Yale forms special committee for renaming offensive things

Printed from: https://newbostonpost.com/2016/08/02/yale-forms-special-committee-for-renaming-offensive-things/


Yale University has established a new committee dedicated to deciding when and how the school should rename buildings, monuments, and other campus features it believes are too offensive for a modern university campus.

The Committee to Establish Principles on Renaming is exactly what it sounds like: A special group that will set rules to decide what aspects of Yale’s history should remain, and which should be purged.

The committee’s existence stems from the long-running controversy over Calhoun College, a residential college at the school named for John C. Calhoun, an American vice president who was a vocal defender of slavery. Many have called for Calhoun College to be renamed, with those calls gaining strength after the June 2015 shooting in Charleston, South Carolina, which sparked a general backlash against monuments to the Confederacy and slaveholders.

Back in April, Yale President Peter Salovey announced Calhoun College would not be renamed, despite protests. At the time, Salovey said renaming the college would go against Yale’s core principles, including its motto, Light and Truth.

“Removing Calhoun’s name obscures the legacy of slavery rather than addressing it,” he said at the time.

But the announcement did nothing to quiet critics or defuse the issue. Opponents continued to denounce Calhoun, and in June, a Yale employee smashed a historic stained glass window at Calhoun he argued was demeaning because it showed black slaves harvesting cotton. Despite initially losing his job and being hit with criminal charges, the employee ultimately went totally unpunished for his stunt.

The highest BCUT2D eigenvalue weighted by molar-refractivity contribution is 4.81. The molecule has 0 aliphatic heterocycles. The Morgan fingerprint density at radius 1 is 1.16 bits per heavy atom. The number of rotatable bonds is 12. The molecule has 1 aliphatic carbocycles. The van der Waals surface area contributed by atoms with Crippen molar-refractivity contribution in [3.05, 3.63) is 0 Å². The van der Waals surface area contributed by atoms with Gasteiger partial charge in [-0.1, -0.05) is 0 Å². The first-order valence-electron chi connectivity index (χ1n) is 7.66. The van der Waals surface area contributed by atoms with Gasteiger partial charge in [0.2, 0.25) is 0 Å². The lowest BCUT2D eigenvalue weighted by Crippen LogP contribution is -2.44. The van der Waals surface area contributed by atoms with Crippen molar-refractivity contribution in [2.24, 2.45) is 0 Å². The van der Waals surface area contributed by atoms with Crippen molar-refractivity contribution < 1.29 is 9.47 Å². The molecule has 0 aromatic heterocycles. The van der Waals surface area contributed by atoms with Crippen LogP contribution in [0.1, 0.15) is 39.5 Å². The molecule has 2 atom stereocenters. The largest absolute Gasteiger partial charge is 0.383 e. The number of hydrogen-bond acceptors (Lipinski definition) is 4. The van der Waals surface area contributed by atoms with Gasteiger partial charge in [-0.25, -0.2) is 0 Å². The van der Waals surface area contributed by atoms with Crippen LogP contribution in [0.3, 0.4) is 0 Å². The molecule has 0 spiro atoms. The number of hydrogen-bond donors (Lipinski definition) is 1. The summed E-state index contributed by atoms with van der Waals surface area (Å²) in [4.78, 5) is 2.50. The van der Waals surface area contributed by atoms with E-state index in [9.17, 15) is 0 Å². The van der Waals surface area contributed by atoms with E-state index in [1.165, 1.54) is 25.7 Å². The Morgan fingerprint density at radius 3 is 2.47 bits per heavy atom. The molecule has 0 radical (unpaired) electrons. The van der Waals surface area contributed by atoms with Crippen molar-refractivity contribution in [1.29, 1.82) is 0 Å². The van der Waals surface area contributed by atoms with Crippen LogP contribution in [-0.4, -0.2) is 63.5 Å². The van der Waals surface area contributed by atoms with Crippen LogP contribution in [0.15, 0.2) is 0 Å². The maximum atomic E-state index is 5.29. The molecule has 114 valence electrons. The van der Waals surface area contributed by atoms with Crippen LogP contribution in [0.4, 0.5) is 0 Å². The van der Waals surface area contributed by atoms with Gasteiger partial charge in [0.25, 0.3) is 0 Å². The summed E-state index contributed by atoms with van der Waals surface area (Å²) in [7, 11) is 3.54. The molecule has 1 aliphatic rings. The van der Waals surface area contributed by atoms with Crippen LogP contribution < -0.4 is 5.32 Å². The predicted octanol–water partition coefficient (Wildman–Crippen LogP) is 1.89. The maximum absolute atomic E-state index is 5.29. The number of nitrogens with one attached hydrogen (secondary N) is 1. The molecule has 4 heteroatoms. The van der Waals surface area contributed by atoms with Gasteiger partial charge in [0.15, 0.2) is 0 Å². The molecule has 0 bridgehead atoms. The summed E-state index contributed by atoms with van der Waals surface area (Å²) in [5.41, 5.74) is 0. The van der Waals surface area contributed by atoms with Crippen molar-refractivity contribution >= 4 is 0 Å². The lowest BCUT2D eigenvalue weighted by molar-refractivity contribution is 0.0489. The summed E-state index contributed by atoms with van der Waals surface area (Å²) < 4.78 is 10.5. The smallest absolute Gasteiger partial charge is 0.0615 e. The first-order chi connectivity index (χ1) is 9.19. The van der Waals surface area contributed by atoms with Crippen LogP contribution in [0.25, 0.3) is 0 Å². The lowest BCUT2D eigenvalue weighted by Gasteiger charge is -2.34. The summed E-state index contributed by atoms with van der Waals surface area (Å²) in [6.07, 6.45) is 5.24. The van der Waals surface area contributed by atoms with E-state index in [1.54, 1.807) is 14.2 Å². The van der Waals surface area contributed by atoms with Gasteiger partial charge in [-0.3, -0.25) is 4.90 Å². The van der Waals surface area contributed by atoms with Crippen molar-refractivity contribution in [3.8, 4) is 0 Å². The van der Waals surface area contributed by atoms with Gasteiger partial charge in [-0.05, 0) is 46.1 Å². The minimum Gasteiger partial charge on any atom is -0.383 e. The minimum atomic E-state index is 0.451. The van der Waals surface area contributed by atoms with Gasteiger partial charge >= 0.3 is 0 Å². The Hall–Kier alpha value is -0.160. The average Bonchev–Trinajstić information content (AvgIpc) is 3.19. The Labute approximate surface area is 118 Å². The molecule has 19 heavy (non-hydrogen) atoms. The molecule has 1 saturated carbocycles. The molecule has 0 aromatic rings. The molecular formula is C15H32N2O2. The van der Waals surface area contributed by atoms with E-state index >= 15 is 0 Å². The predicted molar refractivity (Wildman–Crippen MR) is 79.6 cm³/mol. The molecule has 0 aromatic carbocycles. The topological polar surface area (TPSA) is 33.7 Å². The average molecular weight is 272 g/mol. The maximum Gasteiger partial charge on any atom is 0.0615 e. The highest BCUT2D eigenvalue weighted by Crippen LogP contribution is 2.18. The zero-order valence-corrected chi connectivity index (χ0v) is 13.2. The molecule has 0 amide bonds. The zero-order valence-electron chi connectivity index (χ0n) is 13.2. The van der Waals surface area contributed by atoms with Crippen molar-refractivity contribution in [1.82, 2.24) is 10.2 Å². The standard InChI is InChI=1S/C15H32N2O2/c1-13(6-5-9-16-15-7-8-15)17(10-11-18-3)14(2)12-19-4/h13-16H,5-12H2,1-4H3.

Now, Salovey seems to be setting the stage for a complete reversal of his original decision. In a Monday announcement, Salovey said he was creating a new committee to reevaluate whether Calhoun and other parts of Yale should receive new names. In the announcement, Salovey backed off of his initial claim that removing names was wrong, instead acknowledging that in some cases, the best way to remember the past is to obscure it.

“It is now clear to me that the community-wide conversation about these issues could have drawn more effectively on campus expertise,” he said. “I have therefore appointed a Committee to Establish Principles on Renaming, and am charging this committee with developing clearly delineated principles to guide the university’s decisions on proposals to remove a historical name from a building or similarly prominent structure or space on campus.”

The new committee will include six Yale faculty members, three alumni, two students, and an administrator. The committee’s make-up will substantially empower the school’s faculty, who had complained about being sidelined in the naming debate previously.

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